People who have similar experiences tend to want to gather together to alleviate their depression and anxiety by pouring their hearts out to people who understand. However in self-centered modern society it's difficult to find people who will lend you their ear, he said.
"We saw your posts … How are you doing? How's your emotional state? You might think your situation is tough but there are still many who care about you, you still have way out."
Those identified as suicidal by the team's volunteer psychologists will receive a carefully designed private message from the team, which was written over months of careful editing.
"We were trying to make the private messages sound like they come from a real person and acceptable for those users who might wish to hear a caring and loving message rather than being abruptly bothered by strangers," Zhu said.
The team then offers the people advice, asks them to chat on the phone with the Beijing Suicide Research and Prevention Center and fill in online surveys which are used to further help them understand their mental health problems.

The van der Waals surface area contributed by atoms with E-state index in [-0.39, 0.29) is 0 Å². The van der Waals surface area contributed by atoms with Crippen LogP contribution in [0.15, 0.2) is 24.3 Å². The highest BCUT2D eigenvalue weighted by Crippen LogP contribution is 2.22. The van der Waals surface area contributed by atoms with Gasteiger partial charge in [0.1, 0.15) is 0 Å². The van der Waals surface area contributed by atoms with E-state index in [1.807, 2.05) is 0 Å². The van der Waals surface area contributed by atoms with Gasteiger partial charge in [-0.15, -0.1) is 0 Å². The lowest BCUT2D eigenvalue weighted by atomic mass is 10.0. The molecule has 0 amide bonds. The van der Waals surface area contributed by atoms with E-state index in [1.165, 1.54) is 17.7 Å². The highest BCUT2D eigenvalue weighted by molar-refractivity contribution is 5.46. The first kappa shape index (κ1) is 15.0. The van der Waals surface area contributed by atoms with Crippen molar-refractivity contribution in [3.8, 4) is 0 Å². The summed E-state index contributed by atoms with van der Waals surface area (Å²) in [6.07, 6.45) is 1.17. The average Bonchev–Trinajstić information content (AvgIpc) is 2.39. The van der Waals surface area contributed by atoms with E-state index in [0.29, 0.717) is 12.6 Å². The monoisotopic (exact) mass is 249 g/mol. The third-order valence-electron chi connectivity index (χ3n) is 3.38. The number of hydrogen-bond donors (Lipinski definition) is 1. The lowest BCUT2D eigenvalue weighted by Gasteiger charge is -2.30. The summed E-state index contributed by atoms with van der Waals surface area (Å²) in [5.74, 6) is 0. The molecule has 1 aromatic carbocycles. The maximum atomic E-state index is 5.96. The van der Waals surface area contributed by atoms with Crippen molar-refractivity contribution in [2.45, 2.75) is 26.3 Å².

However despite the team's best efforts, many simply reject mental health advice from a group of strangers.
These people do not expect to be contacted by strangers offering help, as they are used to hiding themselves away and do not usually ask friends for help, Li says.
An anonymous 26-year-old volunteer psychologist with the project revealed to the Global Times, that some users even said "'I know I'm talking to a computer… there is no one that cares…'"
Moreover, some are pleased to receive the message, but struggle to express themselves.